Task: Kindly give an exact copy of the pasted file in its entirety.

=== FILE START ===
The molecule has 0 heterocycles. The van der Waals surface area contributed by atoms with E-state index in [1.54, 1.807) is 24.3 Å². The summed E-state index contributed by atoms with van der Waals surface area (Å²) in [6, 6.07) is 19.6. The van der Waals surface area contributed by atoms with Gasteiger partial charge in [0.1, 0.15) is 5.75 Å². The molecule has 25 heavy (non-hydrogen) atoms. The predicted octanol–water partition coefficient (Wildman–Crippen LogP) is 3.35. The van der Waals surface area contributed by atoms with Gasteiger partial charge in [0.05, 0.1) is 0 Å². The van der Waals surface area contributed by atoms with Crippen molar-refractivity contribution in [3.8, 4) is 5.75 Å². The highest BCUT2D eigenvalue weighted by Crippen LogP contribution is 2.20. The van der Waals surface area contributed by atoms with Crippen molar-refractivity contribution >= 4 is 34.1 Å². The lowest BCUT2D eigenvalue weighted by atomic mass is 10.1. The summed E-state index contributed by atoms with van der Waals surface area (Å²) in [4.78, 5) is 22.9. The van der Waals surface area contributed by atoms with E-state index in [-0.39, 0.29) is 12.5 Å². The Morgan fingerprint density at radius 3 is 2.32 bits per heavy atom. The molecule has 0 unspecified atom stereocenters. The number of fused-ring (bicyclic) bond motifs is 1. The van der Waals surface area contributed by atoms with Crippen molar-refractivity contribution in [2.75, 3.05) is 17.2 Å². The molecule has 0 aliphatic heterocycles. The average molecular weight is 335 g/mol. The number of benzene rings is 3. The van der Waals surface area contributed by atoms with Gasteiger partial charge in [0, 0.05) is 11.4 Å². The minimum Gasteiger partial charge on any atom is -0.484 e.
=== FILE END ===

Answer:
The molecule has 0 heterocycles. The van der Waals surface area contributed by atoms with E-state index in [1.54, 1.807) is 24.3 Å². The summed E-state index contributed by atoms with van der Waals surface area (Å²) in [6, 6.07) is 19.6. The van der Waals surface area contributed by atoms with Gasteiger partial charge in [0.1, 0.15) is 5.75 Å². The molecule has 25 heavy (non-hydrogen) atoms. The predicted octanol–water partition coefficient (Wildman–Crippen LogP) is 3.35. The van der Waals surface area contributed by atoms with Gasteiger partial charge in [0.05, 0.1) is 0 Å². The van der Waals surface area contributed by atoms with Crippen molar-refractivity contribution in [3.8, 4) is 5.75 Å². The highest BCUT2D eigenvalue weighted by Crippen LogP contribution is 2.20. The van der Waals surface area contributed by atoms with Crippen molar-refractivity contribution >= 4 is 34.1 Å². The lowest BCUT2D eigenvalue weighted by atomic mass is 10.1. The summed E-state index contributed by atoms with van der Waals surface area (Å²) in [4.78, 5) is 22.9. The van der Waals surface area contributed by atoms with E-state index in [-0.39, 0.29) is 12.5 Å². The Morgan fingerprint density at radius 3 is 2.32 bits per heavy atom. The molecule has 0 unspecified atom stereocenters. The number of fused-ring (bicyclic) bond motifs is 1. The van der Waals surface area contributed by atoms with Crippen molar-refractivity contribution in [2.75, 3.05) is 17.2 Å². The molecule has 0 aliphatic heterocycles. The average molecular weight is 335 g/mol. The number of benzene rings is 3. The van der Waals surface area contributed by atoms with Gasteiger partial charge in [0, 0.05) is 11.4 Å². The minimum Gasteiger partial charge on any atom is -0.484 e.